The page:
Fanuc, who uses many of its own robots producing robots states, that it’s “Robot Factory has a capacity to produce 5,000 robots a month.” Which would give it the largest production capacity of all current robot manufacturers. However as it’s sales revenue for the robot division shows over the last 10 years, it has not reached this level of production capability, currently producing less than 2,000 robots per month. Which is a significant increase on the 200 to 250 per month the company was capable of producing in 1984.
To help with our analysis of global sales of industrial robots Fanuc claims it has “250,000 robots installed worldwide,” since it began deliveries in 1977. From the companies reported revenues between 2004 and 2014 we can see that 180,000 of these units were delivered over this 10 years period or an average of 18,000 per year (an average which is skewed as it reported sharp declines in robots sales between 2008 and 2011).
For our 2014 compilation, allowing for annual growth and based on the review of Fanuc’s legal annual report we will consider that they delivered 26,000 industrial robots in 2014.
At this stage we can reasonably estimate from the above three companies stated data, albeit some of it marketing material, that they have collectively delivered approximately 800,000 robots since they began deliveries more than 38 to 40 years ago. In the case of Yaskawa circa 300,000 since 1977, ABB claiming 250,000 since 1974 and Fanuc stating 250,000 since 1977. Are we to believe that this 800,000 represents 60% of all robot sales, since robots sales began? The manufactures seem to indicate this to be the case.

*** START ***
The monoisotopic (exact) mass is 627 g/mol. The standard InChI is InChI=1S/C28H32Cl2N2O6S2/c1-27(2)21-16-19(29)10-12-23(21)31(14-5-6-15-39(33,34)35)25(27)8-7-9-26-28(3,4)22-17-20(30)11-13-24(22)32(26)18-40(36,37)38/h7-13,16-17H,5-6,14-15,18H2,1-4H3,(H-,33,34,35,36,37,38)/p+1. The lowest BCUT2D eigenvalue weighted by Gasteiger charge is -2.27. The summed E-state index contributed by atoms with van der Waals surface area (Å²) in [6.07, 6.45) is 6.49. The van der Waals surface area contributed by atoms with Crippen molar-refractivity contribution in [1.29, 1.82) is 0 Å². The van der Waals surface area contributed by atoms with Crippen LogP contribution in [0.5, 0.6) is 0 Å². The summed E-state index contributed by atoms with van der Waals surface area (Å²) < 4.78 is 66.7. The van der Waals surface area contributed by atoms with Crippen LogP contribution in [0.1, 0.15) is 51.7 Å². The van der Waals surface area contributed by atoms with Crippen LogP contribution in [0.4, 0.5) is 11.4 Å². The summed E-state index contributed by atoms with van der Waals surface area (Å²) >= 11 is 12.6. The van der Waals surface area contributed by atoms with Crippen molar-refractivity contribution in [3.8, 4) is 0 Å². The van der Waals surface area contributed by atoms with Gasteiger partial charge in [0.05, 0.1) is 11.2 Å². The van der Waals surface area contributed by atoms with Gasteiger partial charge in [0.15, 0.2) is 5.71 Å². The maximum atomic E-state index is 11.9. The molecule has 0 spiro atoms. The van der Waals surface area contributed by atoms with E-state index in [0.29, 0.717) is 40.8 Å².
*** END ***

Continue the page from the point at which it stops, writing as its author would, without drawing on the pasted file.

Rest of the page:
Now we turn our attention to Kuka robots of Germany.
Kuka is another company that indicates in its legal annual reports that it delivers 20% of the world’s industrial robots. Kuka also offers us detailed data on its current and target manufacturing capability numbers in its 2014 Annual report.
The goal is to produce more than 20,000 robots per year,” says Andreas Ostermann von Roth, Executive Vice President Operations at KUKA Robotics. And later we read that according to Sebastian Bodenmüller, head of robot production ‘the target number of robots was produced even before 2014 drew to a close.